by Staff Writers
Washington (AFP) March 16, 2016
NASA said it will test the effects of a large fire in space by setting off a blaze inside an orbiting unmanned space craft.
NASA has set off tiny controlled fires in space in the past, but never tested how large flames react inside a space capsule in space.
This research "is crucial for the safety of current and future space missions," Gary Ruff, one of the engineers heading the experiment at the US space agency's Glenn Research Center in Cleveland, Ohio, said Tuesday.
The goal is to measure the size of the flames, how quickly they spread, the heat output, and how much gas is emitted.
The experiment will be conducted in an Orbital ATK Cygnus capsule after the craft ferries supplies to the International Space Station.
The Cygnus capsule is scheduled to blast off from Cape Canaveral, Florida, atop an Atlas 5 rocket on its final mission on March 23.
Once the capsule undocks from the ISS and is far away from the space station, ground control will trigger the fire on board, Ruff said.
The results of this experiment, dubbed Saffire-1, will determine how much fire resistance is needed in the ultra-light material used in the spacecraft and the astronaut's gear.
It will also help NASA build better fire detection and suppression systems for their spaceships, and study how microgravity and limited amounts of oxygen affect the size of the flames.
"Understanding fire in space has been the focus of many experiments over the years," said Ruff.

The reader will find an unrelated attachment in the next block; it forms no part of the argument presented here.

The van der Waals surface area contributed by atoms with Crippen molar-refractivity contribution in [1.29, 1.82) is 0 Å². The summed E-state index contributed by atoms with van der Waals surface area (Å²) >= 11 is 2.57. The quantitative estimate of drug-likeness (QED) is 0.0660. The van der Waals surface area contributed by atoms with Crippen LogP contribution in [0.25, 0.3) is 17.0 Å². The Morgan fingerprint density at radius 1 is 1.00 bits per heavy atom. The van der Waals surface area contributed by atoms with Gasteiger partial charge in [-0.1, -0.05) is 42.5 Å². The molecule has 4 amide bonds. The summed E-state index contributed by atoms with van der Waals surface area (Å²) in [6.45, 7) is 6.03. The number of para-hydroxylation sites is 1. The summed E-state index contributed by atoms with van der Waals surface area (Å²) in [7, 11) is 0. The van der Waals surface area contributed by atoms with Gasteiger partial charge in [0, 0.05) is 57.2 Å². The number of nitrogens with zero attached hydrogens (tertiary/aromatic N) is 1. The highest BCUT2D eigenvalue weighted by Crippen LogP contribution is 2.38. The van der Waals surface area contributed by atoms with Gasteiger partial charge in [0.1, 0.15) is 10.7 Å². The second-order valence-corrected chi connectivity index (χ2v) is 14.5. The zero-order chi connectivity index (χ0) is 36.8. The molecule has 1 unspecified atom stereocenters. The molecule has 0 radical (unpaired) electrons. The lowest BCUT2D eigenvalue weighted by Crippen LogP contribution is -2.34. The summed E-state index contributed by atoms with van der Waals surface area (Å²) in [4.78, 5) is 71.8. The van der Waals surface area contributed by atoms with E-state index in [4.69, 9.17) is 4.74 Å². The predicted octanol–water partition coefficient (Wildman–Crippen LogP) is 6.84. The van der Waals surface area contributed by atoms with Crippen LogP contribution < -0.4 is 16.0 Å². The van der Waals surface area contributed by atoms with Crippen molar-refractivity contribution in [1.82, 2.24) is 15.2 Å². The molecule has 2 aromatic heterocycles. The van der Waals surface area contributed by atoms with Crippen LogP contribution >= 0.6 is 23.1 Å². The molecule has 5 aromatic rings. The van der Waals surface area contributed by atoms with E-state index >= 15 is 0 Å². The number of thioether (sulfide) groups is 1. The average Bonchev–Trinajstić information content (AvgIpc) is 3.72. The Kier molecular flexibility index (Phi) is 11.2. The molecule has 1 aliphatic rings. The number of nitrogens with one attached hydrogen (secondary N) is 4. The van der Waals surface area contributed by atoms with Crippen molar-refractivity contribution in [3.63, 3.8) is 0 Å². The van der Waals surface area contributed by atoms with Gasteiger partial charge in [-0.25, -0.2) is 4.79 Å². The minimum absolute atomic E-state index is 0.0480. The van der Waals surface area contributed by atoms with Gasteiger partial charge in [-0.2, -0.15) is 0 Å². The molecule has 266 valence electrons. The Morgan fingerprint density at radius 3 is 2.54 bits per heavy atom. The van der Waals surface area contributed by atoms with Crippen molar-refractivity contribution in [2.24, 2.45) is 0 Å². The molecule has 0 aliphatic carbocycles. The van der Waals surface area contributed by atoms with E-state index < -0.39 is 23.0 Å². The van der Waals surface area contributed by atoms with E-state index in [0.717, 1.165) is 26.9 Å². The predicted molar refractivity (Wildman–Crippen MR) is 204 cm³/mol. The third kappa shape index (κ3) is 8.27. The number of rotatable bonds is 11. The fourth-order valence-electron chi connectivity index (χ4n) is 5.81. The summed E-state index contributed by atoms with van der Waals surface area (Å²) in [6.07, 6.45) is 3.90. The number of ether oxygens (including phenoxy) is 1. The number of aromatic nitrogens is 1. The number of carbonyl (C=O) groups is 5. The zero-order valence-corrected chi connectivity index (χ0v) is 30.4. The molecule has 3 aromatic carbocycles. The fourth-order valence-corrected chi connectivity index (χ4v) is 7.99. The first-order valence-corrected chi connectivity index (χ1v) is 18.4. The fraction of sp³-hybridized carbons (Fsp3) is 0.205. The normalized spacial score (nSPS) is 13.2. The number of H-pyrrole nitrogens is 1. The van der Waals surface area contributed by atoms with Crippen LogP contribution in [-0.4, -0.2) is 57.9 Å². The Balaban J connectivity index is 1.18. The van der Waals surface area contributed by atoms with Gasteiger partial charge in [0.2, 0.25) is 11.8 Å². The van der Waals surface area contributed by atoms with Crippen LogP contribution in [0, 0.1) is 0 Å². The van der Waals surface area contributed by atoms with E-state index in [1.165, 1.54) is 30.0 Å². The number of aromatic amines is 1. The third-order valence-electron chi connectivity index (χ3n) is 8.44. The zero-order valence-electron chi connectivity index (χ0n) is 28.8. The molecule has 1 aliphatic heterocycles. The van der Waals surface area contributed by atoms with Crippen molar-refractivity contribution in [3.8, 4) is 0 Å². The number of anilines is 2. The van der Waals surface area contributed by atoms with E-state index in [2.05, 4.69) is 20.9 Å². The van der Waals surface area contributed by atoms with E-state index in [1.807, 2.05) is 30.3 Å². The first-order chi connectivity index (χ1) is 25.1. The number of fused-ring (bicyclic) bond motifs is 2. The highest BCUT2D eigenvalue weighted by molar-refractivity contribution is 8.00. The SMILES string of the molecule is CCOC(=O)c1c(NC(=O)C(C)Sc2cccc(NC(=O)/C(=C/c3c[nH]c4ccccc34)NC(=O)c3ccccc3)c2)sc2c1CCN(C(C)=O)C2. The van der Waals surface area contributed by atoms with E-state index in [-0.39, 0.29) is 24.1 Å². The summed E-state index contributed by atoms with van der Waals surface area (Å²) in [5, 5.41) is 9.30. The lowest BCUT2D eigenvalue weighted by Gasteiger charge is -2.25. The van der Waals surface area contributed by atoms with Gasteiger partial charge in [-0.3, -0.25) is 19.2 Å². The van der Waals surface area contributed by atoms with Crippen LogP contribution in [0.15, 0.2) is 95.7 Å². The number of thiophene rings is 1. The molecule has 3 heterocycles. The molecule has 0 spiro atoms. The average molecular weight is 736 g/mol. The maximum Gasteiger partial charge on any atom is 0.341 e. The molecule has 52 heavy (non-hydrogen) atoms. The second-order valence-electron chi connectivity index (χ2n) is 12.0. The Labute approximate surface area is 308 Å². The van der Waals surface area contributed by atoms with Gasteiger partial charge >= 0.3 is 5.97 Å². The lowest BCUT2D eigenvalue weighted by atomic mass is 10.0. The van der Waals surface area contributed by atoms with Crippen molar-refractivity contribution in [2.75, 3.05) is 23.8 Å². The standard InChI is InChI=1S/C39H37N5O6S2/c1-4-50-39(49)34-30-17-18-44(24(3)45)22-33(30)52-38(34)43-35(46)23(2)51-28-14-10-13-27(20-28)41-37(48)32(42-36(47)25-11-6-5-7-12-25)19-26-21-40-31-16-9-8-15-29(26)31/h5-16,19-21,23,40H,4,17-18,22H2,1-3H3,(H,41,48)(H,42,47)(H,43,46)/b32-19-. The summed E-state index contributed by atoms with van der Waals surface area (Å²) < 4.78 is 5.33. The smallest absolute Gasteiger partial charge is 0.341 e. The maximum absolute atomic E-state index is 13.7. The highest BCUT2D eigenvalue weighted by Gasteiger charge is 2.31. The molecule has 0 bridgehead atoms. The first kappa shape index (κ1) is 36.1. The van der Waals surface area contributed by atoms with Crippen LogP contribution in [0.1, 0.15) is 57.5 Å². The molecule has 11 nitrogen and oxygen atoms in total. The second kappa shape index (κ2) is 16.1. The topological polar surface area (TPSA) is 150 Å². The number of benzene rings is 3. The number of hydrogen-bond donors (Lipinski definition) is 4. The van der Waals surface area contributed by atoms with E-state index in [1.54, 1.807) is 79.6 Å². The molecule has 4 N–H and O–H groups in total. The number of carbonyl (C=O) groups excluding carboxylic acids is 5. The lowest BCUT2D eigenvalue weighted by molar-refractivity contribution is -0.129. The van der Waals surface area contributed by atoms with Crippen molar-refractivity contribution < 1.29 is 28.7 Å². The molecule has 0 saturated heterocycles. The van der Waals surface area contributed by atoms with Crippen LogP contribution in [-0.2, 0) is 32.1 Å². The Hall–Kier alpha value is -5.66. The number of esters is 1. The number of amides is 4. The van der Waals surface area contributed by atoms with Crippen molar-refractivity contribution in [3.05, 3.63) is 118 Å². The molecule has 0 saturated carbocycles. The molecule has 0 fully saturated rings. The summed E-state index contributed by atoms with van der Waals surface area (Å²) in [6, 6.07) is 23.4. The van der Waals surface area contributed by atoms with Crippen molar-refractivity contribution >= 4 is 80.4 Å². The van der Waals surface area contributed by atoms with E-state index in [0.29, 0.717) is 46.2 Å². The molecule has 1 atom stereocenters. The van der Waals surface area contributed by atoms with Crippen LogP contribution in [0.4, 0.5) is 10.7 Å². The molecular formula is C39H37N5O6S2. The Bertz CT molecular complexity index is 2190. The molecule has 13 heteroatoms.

While many "small, centimeter-sized fires have been lit in space before, to really understand fire, you've got to look at a more realistic size."
Temperature, oxygen and carbon dioxide sensors will record data on the fire, which is expected to last about 20 minutes, in real time. Cameras also will film the material as it burns.
A few days after the blaze, NASA expects the remnants of the Cygnus capsule to plunge towards Earth and disintegrate in the atmosphere.
Forest and Wild Fires - News, Science and Technology
|The content herein, unless otherwise known to be public domain, are Copyright 1995-2017 - Space Media Network. All websites are published in Australia and are solely subject to Australian law and governed by Fair Use principals for news reporting and research purposes. AFP, UPI and IANS news wire stories are copyright Agence France-Presse, United Press International and Indo-Asia News Service. ESA news reports are copyright European Space Agency. All NASA sourced material is public domain. Additional copyrights may apply in whole or part to other bona fide parties. All articles labeled "by Staff Writers" include reports supplied to Space Media Network by industry news wires, PR agencies, corporate press officers and the like. Such articles are individually curated and edited by Space Media Network staff on the basis of the report's information value to our industry and professional readership. Advertising does not imply endorsement, agreement or approval of any opinions, statements or information provided by Space Media Network on any Web page published or hosted by Space Media Network. Privacy Statement|